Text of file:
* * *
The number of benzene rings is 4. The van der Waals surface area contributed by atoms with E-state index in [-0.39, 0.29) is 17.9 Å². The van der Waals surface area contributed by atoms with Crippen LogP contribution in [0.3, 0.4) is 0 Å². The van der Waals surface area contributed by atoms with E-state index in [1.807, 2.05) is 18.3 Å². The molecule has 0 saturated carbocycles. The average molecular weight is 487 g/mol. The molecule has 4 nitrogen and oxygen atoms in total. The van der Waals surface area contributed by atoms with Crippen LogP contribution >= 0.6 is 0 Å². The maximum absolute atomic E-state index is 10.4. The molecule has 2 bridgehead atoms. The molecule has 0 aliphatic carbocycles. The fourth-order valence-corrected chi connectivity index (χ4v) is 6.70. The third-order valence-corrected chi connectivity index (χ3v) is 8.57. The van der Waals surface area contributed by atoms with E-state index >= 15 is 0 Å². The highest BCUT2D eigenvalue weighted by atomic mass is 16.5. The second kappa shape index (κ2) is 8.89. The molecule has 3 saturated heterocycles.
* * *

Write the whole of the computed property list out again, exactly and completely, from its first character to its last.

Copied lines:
The number of benzene rings is 4. The van der Waals surface area contributed by atoms with E-state index in [-0.39, 0.29) is 17.9 Å². The van der Waals surface area contributed by atoms with Crippen LogP contribution in [0.3, 0.4) is 0 Å². The van der Waals surface area contributed by atoms with E-state index in [1.807, 2.05) is 18.3 Å². The molecule has 0 saturated carbocycles. The average molecular weight is 487 g/mol. The molecule has 4 nitrogen and oxygen atoms in total. The van der Waals surface area contributed by atoms with Crippen LogP contribution >= 0.6 is 0 Å². The maximum absolute atomic E-state index is 10.4. The molecule has 2 bridgehead atoms. The molecule has 0 aliphatic carbocycles. The fourth-order valence-corrected chi connectivity index (χ4v) is 6.70. The third-order valence-corrected chi connectivity index (χ3v) is 8.57. The van der Waals surface area contributed by atoms with E-state index >= 15 is 0 Å². The highest BCUT2D eigenvalue weighted by atomic mass is 16.5. The second kappa shape index (κ2) is 8.89. The molecule has 3 saturated heterocycles.